Notes on: Washington, E., Birch, A. & Roberts, L. (2020)  When and How to Respond to Microaggressions. Harvard Business Review JULY 03, 2020

Dave Harris

Conversations about micro-aggressions are uncomfortable for both Blacks and Whites. [There is the usual definition: hostile, derogatory, negative slights and insults, ubiquitous, seemingly innocuous and so on, probably based on Sue] they can be harmful, reinforce white privilege, and stop inclusion. The best solution is to be aware of them but there is a general issue of how Black employees and managers should respond.

First they should let it go not address offensive comments. Confronting them can be emotionally draining, but silence 'places an emotional tax on black employees' (3). Second they could respond immediately, call out the transgression and explain the impact while the details are fresh but it can be risky and the perpetrator can get defensive and imply that the target lost control and is oversensitive or stereotypically angry. Third respond later addressing the perpetrator privately but the risk lies in the timelag and it requires parties to remember what happened and this can look like harbouring resentment or gas lighting. [All horribly cautious and useless then]

The recommended framework is to discern, decide how much of an investment you want to make rather than responding to every incident. This issue is if the relationship important --  if so avoidance is the wrong approach, but you have to express yourself in a suitable way to show you care for the other person and yet are concerned about the issue. Micro-aggressions can make you doubt the legitimacy of your reactions so you have to allow yourself to feel what you feel, but sometimes it might be better to let emotions cool or fatigue to dissipate. Deciding how you want to be perceived now and in the future is important.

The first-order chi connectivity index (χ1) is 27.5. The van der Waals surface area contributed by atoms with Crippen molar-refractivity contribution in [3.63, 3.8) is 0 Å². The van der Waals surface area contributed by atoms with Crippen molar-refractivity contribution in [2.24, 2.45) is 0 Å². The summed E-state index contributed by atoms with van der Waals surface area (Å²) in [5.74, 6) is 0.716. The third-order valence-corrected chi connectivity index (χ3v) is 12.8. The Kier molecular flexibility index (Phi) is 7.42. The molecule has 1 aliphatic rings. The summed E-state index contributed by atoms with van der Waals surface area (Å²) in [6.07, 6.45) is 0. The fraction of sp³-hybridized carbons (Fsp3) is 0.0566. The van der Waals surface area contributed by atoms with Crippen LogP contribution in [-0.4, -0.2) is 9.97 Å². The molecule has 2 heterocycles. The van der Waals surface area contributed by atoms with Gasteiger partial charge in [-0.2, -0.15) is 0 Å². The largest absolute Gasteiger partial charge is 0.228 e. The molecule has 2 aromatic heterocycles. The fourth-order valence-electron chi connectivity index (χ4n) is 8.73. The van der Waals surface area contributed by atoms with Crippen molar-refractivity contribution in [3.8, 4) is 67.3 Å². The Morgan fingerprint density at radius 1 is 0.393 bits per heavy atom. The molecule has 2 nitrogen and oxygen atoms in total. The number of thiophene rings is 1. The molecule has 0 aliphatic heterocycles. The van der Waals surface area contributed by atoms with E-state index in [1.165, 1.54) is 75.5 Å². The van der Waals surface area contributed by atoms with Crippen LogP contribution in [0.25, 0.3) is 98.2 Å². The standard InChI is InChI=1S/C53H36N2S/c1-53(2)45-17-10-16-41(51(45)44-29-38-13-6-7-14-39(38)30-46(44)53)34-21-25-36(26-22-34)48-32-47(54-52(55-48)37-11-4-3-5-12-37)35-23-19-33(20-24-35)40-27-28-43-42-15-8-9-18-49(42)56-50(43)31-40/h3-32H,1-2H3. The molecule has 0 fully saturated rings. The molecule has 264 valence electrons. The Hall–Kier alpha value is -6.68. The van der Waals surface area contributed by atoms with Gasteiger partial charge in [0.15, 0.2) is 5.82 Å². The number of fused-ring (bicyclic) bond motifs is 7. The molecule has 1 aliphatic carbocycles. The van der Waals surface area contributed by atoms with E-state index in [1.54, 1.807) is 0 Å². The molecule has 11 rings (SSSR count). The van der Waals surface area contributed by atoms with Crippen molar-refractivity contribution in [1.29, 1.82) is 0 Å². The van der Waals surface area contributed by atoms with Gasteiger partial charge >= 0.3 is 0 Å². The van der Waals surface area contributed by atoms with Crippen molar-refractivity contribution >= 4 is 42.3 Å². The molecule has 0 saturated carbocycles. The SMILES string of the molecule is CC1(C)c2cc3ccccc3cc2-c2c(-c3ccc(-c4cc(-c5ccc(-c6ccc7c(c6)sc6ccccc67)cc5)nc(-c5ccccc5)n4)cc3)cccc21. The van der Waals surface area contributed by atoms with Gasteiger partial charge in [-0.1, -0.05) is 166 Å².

You might have to disarm the person who committed the micro- aggression and that might make them defensive. You explain that the conversation might be uncomfortable for them but that you are uncomfortable and that you need to get to the bottom of it together.

You may have to defy, by challenging, demanding clarification, requesting further information, explaining how it could be interpreted.

[I would do all of this with a witness. Same if you are confronted with a complaint]

You may have to decide the significance of the incident for your life and work, whether you will increase stereotypes and evaluations, whether you want to take on further work.

There is also advice for potential allies or anyone accused of committing micro-aggression:
'• Remember that intent does not supersede impact.
• Seek to understand the experiences of your Black peers, bosses, and employees without making them responsible for your edification.
• Believe your Black colleagues when they choose to share their insights; don’t get defensive or play devil’s advocate.
• Get comfortable rethinking much of what you thought to be true about the world and your workplace and accept that you have likely been complicit in producing inequity.' (5)

The piece ends by urging everyone to be authentic.

[All good and well that in the current atmosphere of course impossible, because it will lead to complaint, punishment. Any attempt to show willing will be seen as guilt, you're almost forced to deny everything from the beginning. It also encourages a kind of counter micro-aggression behaviour, insincere versions of the bullet points, trotting out the approved words in a kind of legalistic framework].